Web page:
A benefit of this method is that it allows the use of standard A-to-B patch cords on both ends of the link. All the MPO couplers are Key Up to Key Down. The cross of transmit to receive takes place in the MPO trunk. Both side cassette modules in the link are the same as straight polarity. The downside of this method is that converting from duplex to parallel links requires costly conversion modules in place of the cassette modules.
Figure 3 summarizes the different components needed for the three different MPO polarity methods.
All three standard methods can support duplex links effectively, however each method has several limitations.
Method A utilizes straight-through modules and trunks, but it requires two different types of patch cords. If two of the same polarity patch cords are used, the link will not work properly. Method B requires two different MPO coupler combinations which can prove cumbersome in some instances. These two coupler combinations result in two different cassette modules on each end of the link. Also, using angled singlemode MPO connectors can be challenging to ensure proper alignment mating of the angled MPO ferrule.
While Methods A and B can support parallel links, Method C typically uses a conversion module which can add significant cost to the link. Conversion modules are not a standards-based product.
In addition, none of the methods properly address the next generation of optics that will run 200GE and 400GE. Those speeds will be run on parallel optics as 24 fibers on multimode glass at 100 meters, and as 12 fibers on singlemode glass at 500 meters. Each method has its own unique set of advantages and challenges. But one solution for both duplex and parallel transceiver types simply does not exist in the current set of standards.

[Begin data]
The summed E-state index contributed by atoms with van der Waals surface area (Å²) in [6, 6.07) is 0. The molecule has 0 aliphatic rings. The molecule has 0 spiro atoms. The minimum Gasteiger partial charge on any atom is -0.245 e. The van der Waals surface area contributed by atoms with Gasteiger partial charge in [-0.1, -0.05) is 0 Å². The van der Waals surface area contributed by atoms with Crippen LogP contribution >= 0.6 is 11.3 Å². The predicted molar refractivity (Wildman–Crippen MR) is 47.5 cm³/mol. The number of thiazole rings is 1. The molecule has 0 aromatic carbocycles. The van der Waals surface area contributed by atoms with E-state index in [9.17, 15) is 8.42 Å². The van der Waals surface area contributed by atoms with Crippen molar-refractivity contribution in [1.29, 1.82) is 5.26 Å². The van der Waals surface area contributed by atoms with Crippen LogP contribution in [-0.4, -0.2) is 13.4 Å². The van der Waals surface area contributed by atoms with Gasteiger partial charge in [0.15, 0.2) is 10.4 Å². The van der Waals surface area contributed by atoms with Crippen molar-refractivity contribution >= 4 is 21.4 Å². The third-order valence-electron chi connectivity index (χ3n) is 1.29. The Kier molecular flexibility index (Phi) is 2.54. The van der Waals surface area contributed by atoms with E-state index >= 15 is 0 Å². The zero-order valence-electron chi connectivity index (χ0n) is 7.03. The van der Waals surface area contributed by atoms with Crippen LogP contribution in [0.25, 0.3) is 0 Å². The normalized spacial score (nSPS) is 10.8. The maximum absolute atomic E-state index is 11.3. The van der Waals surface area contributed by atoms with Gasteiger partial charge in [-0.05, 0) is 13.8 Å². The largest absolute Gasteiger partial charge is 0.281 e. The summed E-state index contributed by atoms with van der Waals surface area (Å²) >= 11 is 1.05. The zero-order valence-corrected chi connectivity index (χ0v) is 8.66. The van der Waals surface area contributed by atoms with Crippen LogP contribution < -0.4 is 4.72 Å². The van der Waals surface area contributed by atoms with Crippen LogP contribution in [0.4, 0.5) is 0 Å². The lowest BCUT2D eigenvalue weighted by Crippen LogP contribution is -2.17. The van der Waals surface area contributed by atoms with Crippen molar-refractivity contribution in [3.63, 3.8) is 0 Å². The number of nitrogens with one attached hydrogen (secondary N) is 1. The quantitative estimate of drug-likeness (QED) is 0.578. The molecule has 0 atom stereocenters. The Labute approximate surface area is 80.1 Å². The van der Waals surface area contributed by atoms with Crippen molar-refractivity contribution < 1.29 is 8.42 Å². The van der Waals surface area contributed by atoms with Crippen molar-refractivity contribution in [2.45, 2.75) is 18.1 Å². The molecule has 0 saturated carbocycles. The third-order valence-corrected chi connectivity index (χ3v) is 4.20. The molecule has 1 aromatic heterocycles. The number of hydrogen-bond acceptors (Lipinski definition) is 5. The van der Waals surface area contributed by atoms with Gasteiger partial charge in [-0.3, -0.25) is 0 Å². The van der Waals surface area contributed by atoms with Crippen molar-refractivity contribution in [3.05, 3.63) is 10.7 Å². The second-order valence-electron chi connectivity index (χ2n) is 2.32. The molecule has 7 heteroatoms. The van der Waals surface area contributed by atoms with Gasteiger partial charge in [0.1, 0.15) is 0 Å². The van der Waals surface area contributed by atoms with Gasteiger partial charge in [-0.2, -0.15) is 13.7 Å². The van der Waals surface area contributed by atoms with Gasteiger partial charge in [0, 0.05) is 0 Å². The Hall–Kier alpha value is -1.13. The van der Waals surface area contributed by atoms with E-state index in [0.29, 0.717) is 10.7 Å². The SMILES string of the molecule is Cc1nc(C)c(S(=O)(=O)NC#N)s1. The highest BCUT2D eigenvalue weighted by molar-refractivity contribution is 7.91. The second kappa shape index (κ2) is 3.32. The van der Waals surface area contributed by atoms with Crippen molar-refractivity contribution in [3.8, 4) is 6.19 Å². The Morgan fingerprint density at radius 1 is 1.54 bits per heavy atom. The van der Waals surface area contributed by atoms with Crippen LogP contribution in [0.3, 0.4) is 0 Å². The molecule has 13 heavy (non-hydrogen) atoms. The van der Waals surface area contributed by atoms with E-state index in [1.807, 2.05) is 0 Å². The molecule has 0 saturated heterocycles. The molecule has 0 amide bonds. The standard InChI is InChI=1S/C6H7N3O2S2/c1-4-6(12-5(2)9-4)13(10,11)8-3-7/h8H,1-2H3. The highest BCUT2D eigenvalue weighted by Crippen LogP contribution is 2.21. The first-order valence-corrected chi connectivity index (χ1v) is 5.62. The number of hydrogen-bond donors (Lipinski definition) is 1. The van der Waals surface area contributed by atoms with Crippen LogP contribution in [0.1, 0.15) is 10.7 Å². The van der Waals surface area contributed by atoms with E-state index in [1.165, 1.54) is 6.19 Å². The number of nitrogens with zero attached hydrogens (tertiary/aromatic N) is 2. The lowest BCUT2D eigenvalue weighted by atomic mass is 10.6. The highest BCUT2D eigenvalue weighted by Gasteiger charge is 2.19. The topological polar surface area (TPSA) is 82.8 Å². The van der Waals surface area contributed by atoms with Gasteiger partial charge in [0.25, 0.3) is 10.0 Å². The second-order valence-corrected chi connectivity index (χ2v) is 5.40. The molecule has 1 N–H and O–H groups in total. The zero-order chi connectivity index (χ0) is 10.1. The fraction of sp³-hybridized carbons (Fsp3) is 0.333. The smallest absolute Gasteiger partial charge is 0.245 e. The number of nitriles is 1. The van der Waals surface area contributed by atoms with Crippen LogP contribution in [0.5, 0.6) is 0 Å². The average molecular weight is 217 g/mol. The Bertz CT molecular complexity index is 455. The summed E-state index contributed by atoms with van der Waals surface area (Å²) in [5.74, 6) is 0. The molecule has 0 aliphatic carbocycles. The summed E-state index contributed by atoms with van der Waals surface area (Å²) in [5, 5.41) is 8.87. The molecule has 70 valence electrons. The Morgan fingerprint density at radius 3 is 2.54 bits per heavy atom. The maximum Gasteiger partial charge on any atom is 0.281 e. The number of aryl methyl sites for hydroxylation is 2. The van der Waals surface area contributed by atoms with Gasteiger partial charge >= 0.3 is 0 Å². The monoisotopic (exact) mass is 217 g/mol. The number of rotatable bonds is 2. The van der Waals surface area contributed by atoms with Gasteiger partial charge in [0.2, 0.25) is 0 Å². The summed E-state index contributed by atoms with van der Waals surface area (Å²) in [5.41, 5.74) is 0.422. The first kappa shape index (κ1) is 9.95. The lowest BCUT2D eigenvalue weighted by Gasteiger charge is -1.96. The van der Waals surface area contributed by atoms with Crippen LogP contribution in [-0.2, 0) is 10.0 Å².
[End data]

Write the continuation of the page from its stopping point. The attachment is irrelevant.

This dilemma has led cabling solution providers like CABLExpress to seek new ways to deliver a simple, effective system that can effectively handle multiple paths with very little disruption or added cost. The goal of a multi-path™ system is to simplify the cabling migration process and reduce the need for multiple transition components.
The first advantage of a multi-path solution is that it uses only standard A-to-B duplex jumpers. Also, the 12-fiber flipped MPO/female to MPO/female parallel jumpers plug into
optic connections and work properly, running transmit to receive. The end user only needs to stock one type of jumper for each kind of optic. This simplifies the cabling process and eliminates the confusion that arises from gender and polarity types.